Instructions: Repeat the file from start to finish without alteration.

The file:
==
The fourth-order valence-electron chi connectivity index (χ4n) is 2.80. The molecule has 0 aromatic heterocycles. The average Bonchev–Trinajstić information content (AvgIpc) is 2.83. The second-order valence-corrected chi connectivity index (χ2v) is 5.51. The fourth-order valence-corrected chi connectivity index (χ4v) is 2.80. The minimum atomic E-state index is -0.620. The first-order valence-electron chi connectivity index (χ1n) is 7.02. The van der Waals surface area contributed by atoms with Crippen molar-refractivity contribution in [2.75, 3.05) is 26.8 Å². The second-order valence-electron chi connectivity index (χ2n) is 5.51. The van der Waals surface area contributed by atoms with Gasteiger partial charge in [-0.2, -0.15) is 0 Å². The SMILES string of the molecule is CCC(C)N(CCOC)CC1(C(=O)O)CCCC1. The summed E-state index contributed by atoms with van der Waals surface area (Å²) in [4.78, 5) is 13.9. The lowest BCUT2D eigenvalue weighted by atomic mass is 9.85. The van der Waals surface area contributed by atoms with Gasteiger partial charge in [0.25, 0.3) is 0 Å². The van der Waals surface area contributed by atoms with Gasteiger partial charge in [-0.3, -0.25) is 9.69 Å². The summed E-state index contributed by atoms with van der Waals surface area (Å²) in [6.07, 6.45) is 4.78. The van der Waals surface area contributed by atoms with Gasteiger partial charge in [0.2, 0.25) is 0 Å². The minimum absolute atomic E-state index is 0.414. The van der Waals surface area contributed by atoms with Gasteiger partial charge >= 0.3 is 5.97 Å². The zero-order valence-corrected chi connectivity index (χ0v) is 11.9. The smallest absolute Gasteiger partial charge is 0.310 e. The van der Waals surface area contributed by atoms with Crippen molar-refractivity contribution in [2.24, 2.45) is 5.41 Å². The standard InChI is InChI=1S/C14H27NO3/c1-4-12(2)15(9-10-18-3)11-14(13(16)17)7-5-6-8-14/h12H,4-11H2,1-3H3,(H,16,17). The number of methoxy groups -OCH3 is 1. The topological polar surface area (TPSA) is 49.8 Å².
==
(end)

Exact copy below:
The fourth-order valence-electron chi connectivity index (χ4n) is 2.80. The molecule has 0 aromatic heterocycles. The average Bonchev–Trinajstić information content (AvgIpc) is 2.83. The second-order valence-corrected chi connectivity index (χ2v) is 5.51. The fourth-order valence-corrected chi connectivity index (χ4v) is 2.80. The minimum atomic E-state index is -0.620. The first-order valence-electron chi connectivity index (χ1n) is 7.02. The van der Waals surface area contributed by atoms with Crippen molar-refractivity contribution in [2.75, 3.05) is 26.8 Å². The second-order valence-electron chi connectivity index (χ2n) is 5.51. The van der Waals surface area contributed by atoms with Gasteiger partial charge in [-0.2, -0.15) is 0 Å². The SMILES string of the molecule is CCC(C)N(CCOC)CC1(C(=O)O)CCCC1. The summed E-state index contributed by atoms with van der Waals surface area (Å²) in [4.78, 5) is 13.9. The lowest BCUT2D eigenvalue weighted by atomic mass is 9.85. The van der Waals surface area contributed by atoms with Gasteiger partial charge in [0.25, 0.3) is 0 Å². The van der Waals surface area contributed by atoms with Gasteiger partial charge in [-0.3, -0.25) is 9.69 Å². The summed E-state index contributed by atoms with van der Waals surface area (Å²) in [6.07, 6.45) is 4.78. The van der Waals surface area contributed by atoms with Gasteiger partial charge in [0.2, 0.25) is 0 Å². The minimum absolute atomic E-state index is 0.414. The van der Waals surface area contributed by atoms with Gasteiger partial charge >= 0.3 is 5.97 Å². The zero-order valence-corrected chi connectivity index (χ0v) is 11.9. The smallest absolute Gasteiger partial charge is 0.310 e. The van der Waals surface area contributed by atoms with Crippen molar-refractivity contribution in [2.24, 2.45) is 5.41 Å². The standard InChI is InChI=1S/C14H27NO3/c1-4-12(2)15(9-10-18-3)11-14(13(16)17)7-5-6-8-14/h12H,4-11H2,1-3H3,(H,16,17). The number of methoxy groups -OCH3 is 1. The topological polar surface area (TPSA) is 49.8 Å².